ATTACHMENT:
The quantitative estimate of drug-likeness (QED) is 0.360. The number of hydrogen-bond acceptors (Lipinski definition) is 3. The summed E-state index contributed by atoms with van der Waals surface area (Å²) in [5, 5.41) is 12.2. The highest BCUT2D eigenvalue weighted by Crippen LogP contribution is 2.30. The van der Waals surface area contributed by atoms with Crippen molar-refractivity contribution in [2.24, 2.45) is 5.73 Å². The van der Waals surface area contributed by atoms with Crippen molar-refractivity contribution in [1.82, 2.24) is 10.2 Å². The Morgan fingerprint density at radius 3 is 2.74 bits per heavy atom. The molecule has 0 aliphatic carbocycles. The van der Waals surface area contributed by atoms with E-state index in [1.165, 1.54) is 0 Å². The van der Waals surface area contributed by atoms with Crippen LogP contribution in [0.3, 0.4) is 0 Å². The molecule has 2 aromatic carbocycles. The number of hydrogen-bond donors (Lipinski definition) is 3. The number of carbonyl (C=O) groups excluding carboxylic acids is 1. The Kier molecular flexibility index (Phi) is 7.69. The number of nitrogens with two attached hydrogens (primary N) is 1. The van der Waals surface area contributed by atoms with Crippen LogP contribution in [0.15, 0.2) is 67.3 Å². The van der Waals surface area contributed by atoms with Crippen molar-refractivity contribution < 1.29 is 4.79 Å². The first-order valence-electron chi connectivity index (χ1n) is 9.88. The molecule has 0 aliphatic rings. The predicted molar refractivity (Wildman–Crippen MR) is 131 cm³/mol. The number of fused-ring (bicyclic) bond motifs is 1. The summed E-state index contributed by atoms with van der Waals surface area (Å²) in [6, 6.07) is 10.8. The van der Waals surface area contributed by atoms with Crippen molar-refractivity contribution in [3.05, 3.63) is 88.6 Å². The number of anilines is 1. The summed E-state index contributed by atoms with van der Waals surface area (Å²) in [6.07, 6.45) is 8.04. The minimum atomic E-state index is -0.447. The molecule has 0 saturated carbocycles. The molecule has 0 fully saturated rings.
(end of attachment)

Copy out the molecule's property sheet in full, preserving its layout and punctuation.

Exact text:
The quantitative estimate of drug-likeness (QED) is 0.360. The number of hydrogen-bond acceptors (Lipinski definition) is 3. The summed E-state index contributed by atoms with van der Waals surface area (Å²) in [5, 5.41) is 12.2. The highest BCUT2D eigenvalue weighted by Crippen LogP contribution is 2.30. The van der Waals surface area contributed by atoms with Crippen molar-refractivity contribution in [2.24, 2.45) is 5.73 Å². The van der Waals surface area contributed by atoms with Crippen molar-refractivity contribution in [1.82, 2.24) is 10.2 Å². The Morgan fingerprint density at radius 3 is 2.74 bits per heavy atom. The molecule has 0 aliphatic carbocycles. The van der Waals surface area contributed by atoms with E-state index in [1.165, 1.54) is 0 Å². The van der Waals surface area contributed by atoms with Crippen LogP contribution in [0.3, 0.4) is 0 Å². The molecule has 2 aromatic carbocycles. The number of hydrogen-bond donors (Lipinski definition) is 3. The number of carbonyl (C=O) groups excluding carboxylic acids is 1. The Kier molecular flexibility index (Phi) is 7.69. The number of nitrogens with two attached hydrogens (primary N) is 1. The van der Waals surface area contributed by atoms with Crippen LogP contribution in [0.15, 0.2) is 67.3 Å². The van der Waals surface area contributed by atoms with Crippen molar-refractivity contribution < 1.29 is 4.79 Å². The first-order valence-electron chi connectivity index (χ1n) is 9.88. The molecule has 0 aliphatic rings. The predicted molar refractivity (Wildman–Crippen MR) is 131 cm³/mol. The number of fused-ring (bicyclic) bond motifs is 1. The summed E-state index contributed by atoms with van der Waals surface area (Å²) in [6, 6.07) is 10.8. The van der Waals surface area contributed by atoms with Crippen molar-refractivity contribution in [3.05, 3.63) is 88.6 Å². The number of anilines is 1. The summed E-state index contributed by atoms with van der Waals surface area (Å²) in [6.07, 6.45) is 8.04. The minimum atomic E-state index is -0.447. The molecule has 0 saturated carbocycles. The molecule has 0 fully saturated rings.